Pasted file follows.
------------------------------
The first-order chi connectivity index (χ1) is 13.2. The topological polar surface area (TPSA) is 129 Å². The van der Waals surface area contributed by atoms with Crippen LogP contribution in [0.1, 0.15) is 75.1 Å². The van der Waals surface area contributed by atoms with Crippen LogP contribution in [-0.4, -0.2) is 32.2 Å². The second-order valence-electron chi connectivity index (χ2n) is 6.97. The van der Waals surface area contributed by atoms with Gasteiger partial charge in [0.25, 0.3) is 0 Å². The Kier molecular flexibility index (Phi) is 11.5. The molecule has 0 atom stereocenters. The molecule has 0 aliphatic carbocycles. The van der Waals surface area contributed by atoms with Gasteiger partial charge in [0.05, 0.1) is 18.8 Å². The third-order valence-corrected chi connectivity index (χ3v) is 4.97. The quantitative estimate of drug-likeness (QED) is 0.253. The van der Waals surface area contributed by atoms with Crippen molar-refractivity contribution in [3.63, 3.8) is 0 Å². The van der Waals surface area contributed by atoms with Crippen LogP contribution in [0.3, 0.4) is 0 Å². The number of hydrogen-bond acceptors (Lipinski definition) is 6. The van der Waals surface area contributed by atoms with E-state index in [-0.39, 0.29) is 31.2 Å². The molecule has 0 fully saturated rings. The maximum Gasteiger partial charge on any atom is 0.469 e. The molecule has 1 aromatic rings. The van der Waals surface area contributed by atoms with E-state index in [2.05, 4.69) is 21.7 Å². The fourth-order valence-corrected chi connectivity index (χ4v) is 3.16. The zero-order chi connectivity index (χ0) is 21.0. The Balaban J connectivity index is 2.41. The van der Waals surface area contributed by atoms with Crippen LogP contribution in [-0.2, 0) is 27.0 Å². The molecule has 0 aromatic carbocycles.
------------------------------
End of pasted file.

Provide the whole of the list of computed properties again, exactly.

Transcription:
The first-order chi connectivity index (χ1) is 13.2. The topological polar surface area (TPSA) is 129 Å². The van der Waals surface area contributed by atoms with Crippen LogP contribution in [0.1, 0.15) is 75.1 Å². The van der Waals surface area contributed by atoms with Crippen LogP contribution in [-0.4, -0.2) is 32.2 Å². The second-order valence-electron chi connectivity index (χ2n) is 6.97. The van der Waals surface area contributed by atoms with Gasteiger partial charge in [0.25, 0.3) is 0 Å². The Kier molecular flexibility index (Phi) is 11.5. The molecule has 0 atom stereocenters. The molecule has 0 aliphatic carbocycles. The van der Waals surface area contributed by atoms with Gasteiger partial charge in [0.05, 0.1) is 18.8 Å². The third-order valence-corrected chi connectivity index (χ3v) is 4.97. The quantitative estimate of drug-likeness (QED) is 0.253. The van der Waals surface area contributed by atoms with Crippen molar-refractivity contribution in [3.63, 3.8) is 0 Å². The van der Waals surface area contributed by atoms with Crippen LogP contribution in [0.3, 0.4) is 0 Å². The number of hydrogen-bond acceptors (Lipinski definition) is 6. The van der Waals surface area contributed by atoms with E-state index in [-0.39, 0.29) is 31.2 Å². The molecule has 0 fully saturated rings. The maximum Gasteiger partial charge on any atom is 0.469 e. The molecule has 1 aromatic rings. The van der Waals surface area contributed by atoms with E-state index in [2.05, 4.69) is 21.7 Å². The fourth-order valence-corrected chi connectivity index (χ4v) is 3.16. The zero-order chi connectivity index (χ0) is 21.0. The Balaban J connectivity index is 2.41. The van der Waals surface area contributed by atoms with Crippen LogP contribution in [-0.2, 0) is 27.0 Å². The molecule has 0 aromatic carbocycles.